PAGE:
It's a great week in the Buddhablogosphere with a strange Amazon tribe, a carnival, dreams, enthusiasm, the land of the Thinnies, the Vinny awards, Buddha's thoughts on true love, a Woody Allen movie and Brad being Brad.
I know what I want to believe, but I have to be honest …
Both beesucker of Authentic Personality and kimberly of this zen life take note of a New York Times article about how the brains of political partisans work. Here’s the core finding which beesucker quotes: “With their minds made up, brain activity ceased in the areas that deal with negative emotions such as disgust. But activity spiked in the circuits involved in reward, a response similar to what addicts experience when they get a fix.”
The article goes on to tell us, “It is possible to override these biases, Dr. Westen [the lead author of the study] said, ‘but you have to engage in ruthless self reflection, to say, All right, I know what I want to believe, but I have to be honest.’”
Says kimberly in her post: “relating it to zen, it seems that the more one practices noticing beliefs as they arise, the more one enables the brain to be flexible and not get stuck. so i see: i am holding a very strong belief. my task is to engage the energy of mindfulness and start to look for signs of the ‘opposing belief’ in my personal situation. to try to see ‘evidence to the contrary’ of how i am perceiving things.”
A Carnival’s in Town
Will is the barker and his blog thinkBuddha is the main tent as Will & blog host the Progressive Faith Blog Conference Carnival this weekend. A carnival, in the sense used here, is a blog digest [like Blogmandu], only one that ‘travels’ – setting up tent as a post in different blogs from week to week. Blogmandu, being stationary, is more like a county fair, I guess.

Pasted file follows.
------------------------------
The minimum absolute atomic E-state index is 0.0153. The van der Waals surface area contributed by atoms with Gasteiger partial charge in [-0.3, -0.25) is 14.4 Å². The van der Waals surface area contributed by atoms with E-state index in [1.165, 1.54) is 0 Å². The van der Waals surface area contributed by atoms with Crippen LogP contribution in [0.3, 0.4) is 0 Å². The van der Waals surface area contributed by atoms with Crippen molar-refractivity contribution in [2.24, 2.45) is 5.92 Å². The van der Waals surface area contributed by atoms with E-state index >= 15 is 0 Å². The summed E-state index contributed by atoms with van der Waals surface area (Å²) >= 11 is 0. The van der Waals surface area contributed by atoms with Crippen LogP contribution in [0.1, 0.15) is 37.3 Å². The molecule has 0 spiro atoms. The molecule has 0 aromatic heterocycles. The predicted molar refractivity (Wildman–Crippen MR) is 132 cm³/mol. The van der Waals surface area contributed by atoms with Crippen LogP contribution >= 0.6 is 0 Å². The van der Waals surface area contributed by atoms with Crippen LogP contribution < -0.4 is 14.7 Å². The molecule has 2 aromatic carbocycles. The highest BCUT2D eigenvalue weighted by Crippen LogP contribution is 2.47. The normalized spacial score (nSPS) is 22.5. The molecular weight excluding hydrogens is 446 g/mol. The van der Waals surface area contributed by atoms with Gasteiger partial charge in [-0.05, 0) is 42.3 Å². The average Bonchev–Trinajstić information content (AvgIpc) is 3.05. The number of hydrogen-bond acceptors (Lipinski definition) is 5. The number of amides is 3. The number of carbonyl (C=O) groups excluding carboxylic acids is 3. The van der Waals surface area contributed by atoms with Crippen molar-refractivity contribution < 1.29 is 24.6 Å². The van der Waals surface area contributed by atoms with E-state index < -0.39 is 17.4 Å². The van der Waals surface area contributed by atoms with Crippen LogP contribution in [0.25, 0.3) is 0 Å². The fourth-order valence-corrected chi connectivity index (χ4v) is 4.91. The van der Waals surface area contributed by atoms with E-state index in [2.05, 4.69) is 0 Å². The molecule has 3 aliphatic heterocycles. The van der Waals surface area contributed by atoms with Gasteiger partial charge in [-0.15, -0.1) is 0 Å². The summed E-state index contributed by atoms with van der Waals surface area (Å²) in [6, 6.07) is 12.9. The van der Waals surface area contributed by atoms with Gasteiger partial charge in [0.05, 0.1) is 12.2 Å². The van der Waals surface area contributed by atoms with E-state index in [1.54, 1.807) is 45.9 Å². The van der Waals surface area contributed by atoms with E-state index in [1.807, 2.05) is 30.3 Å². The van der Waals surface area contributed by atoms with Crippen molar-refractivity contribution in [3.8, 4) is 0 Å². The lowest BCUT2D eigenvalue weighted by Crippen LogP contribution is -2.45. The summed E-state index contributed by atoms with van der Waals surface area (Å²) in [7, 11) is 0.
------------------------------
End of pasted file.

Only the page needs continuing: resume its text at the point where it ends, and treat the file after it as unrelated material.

Will tells us that ProgFaithBlogCon “is an attempt to bring together bloggers of various religious affiliations who share an agenda that could more or less be called ‘progressive.’”
Buddhist blogs found listed on the PFBC website’s blogroll are Eternal Peace, Hoarded Ordinaries, thinkBuddha and WoodMoor Village. Dave Bonta's Buddhism-flavored blog Via Negativa, though not on the 'roll, is regularly featured. All of the above, except Hoarded Ordinaries, are participants in this week's carnival.
An old interview of Ngak'chang Rinpoche about enthusiam gets the attention of beesucker of Authentic Personality. In the Q&A beesucker cites, there are these cool words of the rinpoche: “ If someone is enthusiastic, you could enter into their enthusiasm – even though the subject of their enthusiasm might not resemble anything about which you might be enthusiastic. One can be enthusiastic simply because someone else is enthusiastic – because that, in itself, is delightful.”
Says beesucker his/her-self about it all: “if someone were to put on a movie that we weren’t particularly interested in, we might just get up and walk out of the room. [To me, this seems] like going in the wrong direction. [The right direction, it seems to me is] what Zen Master Seung Sahn calls ‘together action’. That we can act in harmony with those around us and get some bliss out of that - as opposed to constantly striving to be entertained by what we feel is ‘worthy’ of our time.”